St. Paul is preparing to open two temporary shelters for the city's homeless population to be used in the event that overflow space is needed during the winter and amid the COVID-19 pandemic.
The pandemic has posed an additional challenge to catering for the homeless population in the Twin Cities, as it has led to reduced services and closed certain public spaces, while those that remain open have to deal with social distancing requirements.
On Tuesday, St. Paul Mayor Melvin Carter announced that two St. Paul Parks and Recreation facilities – Harriet Island Pavilion and the Duluth and Case Recreation Center – will be made available to provide emergency overnight use for unsheltered residents.
Each space will be able to provide 50 spots, and will be called into action when the city's current shelters at Catholic Charities, Union Gospel Mission, and the Ramsey County Safe Space get to capacity.
The two facilities will be in use until Dec. 31, when the recently-closed Bethesda Hospital is expected to become operational as a non-emergency shelter.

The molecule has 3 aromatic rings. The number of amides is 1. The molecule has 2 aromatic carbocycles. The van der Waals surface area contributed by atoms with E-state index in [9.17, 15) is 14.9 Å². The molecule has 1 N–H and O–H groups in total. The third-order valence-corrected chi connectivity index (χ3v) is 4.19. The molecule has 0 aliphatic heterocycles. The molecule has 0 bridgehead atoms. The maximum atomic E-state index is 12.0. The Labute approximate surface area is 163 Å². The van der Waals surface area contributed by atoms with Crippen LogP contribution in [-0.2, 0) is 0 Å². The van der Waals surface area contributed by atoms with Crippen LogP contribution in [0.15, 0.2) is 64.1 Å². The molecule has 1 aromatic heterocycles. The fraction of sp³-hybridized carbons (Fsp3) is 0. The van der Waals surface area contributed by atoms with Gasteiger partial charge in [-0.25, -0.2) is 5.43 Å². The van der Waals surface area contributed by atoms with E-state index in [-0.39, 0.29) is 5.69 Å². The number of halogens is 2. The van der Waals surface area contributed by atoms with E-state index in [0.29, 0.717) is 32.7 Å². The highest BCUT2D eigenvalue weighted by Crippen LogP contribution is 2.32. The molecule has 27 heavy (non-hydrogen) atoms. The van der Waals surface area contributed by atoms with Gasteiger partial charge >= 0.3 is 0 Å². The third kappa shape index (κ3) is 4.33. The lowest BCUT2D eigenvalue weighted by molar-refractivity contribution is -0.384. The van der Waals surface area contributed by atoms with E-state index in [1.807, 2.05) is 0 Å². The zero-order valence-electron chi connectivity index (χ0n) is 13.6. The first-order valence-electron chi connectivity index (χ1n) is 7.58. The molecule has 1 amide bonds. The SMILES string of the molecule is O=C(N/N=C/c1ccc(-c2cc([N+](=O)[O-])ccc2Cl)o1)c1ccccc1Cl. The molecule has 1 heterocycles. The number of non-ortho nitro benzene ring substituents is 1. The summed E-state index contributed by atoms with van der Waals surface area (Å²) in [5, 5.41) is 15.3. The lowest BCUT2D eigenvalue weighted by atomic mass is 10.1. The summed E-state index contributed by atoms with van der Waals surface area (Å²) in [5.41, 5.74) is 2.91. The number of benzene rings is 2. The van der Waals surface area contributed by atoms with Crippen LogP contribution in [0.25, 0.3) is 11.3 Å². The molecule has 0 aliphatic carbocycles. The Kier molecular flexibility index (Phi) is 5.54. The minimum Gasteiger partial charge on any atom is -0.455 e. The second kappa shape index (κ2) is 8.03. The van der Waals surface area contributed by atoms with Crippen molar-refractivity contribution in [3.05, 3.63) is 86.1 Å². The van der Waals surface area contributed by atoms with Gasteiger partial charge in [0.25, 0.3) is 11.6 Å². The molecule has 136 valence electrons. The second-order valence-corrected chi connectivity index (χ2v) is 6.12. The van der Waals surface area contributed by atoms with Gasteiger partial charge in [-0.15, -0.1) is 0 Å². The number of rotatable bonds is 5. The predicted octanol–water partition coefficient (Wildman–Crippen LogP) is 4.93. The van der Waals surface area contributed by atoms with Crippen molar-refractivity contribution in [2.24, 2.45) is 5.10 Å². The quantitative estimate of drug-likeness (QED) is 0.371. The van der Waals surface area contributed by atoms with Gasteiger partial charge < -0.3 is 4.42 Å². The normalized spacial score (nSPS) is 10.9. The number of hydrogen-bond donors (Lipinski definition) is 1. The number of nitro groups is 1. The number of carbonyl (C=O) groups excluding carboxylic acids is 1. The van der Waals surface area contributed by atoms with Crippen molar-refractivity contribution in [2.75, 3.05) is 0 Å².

"Ensuring safe spaces for our neighbors is a critical priority that only gets more urgent as temperatures drop,” said Mayor Melvin Carter.
"I am thankful for the deep partnership and coordination required to meet these extraordinary challenges with such an extraordinary response, and particularly for the work of Deputy Mayor Tincher, who has personally led this work from the beginning."
The shelters, when operational, will be open from 8 p.m. to 8 a.m., with those unsheltered having to be referred to the sites by Catholic Charities.
Both shelters will have "trained staff" managing the facilities, and overnight security. They have a budget of $500,000, which is being partly funded by the State of Minnesota.